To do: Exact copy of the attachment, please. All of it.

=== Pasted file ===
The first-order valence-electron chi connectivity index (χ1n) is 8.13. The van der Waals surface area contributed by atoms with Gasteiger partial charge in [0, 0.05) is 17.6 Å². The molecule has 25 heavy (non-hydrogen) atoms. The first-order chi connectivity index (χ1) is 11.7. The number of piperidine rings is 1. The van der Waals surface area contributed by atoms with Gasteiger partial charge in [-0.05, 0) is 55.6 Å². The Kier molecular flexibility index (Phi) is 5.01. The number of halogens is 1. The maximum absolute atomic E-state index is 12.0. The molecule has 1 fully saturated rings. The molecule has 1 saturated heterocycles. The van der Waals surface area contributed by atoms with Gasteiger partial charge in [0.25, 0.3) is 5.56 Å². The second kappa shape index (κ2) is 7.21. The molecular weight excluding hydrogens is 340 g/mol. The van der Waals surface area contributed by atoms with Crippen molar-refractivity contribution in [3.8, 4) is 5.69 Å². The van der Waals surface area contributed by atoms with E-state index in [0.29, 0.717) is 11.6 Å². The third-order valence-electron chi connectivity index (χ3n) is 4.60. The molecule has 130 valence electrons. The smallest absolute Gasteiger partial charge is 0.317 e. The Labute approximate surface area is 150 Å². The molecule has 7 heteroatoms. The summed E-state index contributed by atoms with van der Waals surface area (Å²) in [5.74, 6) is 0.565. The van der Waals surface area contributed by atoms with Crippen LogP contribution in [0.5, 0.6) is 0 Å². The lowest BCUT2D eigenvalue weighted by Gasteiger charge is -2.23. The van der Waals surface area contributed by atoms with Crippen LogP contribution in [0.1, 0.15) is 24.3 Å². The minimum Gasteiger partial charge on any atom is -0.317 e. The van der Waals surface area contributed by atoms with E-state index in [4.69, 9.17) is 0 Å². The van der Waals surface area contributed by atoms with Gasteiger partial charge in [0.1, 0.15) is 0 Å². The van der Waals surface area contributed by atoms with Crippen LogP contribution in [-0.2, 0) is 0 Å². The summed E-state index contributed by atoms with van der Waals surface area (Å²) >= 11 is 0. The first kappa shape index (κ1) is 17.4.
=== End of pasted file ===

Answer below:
The first-order valence-electron chi connectivity index (χ1n) is 8.13. The van der Waals surface area contributed by atoms with Gasteiger partial charge in [0, 0.05) is 17.6 Å². The molecule has 25 heavy (non-hydrogen) atoms. The first-order chi connectivity index (χ1) is 11.7. The number of piperidine rings is 1. The van der Waals surface area contributed by atoms with Gasteiger partial charge in [-0.05, 0) is 55.6 Å². The Kier molecular flexibility index (Phi) is 5.01. The number of halogens is 1. The maximum absolute atomic E-state index is 12.0. The molecule has 1 fully saturated rings. The molecule has 1 saturated heterocycles. The van der Waals surface area contributed by atoms with Gasteiger partial charge in [0.25, 0.3) is 5.56 Å². The second kappa shape index (κ2) is 7.21. The molecular weight excluding hydrogens is 340 g/mol. The van der Waals surface area contributed by atoms with Crippen molar-refractivity contribution in [3.8, 4) is 5.69 Å². The van der Waals surface area contributed by atoms with E-state index in [0.29, 0.717) is 11.6 Å². The third-order valence-electron chi connectivity index (χ3n) is 4.60. The molecule has 130 valence electrons. The smallest absolute Gasteiger partial charge is 0.317 e. The Labute approximate surface area is 150 Å². The molecule has 7 heteroatoms. The summed E-state index contributed by atoms with van der Waals surface area (Å²) in [5.74, 6) is 0.565. The van der Waals surface area contributed by atoms with Crippen LogP contribution in [0.5, 0.6) is 0 Å². The lowest BCUT2D eigenvalue weighted by Gasteiger charge is -2.23. The van der Waals surface area contributed by atoms with Crippen LogP contribution in [0.1, 0.15) is 24.3 Å². The minimum Gasteiger partial charge on any atom is -0.317 e. The van der Waals surface area contributed by atoms with E-state index in [4.69, 9.17) is 0 Å². The van der Waals surface area contributed by atoms with Gasteiger partial charge in [0.1, 0.15) is 0 Å². The van der Waals surface area contributed by atoms with Crippen LogP contribution in [-0.2, 0) is 0 Å². The summed E-state index contributed by atoms with van der Waals surface area (Å²) >= 11 is 0. The first kappa shape index (κ1) is 17.4.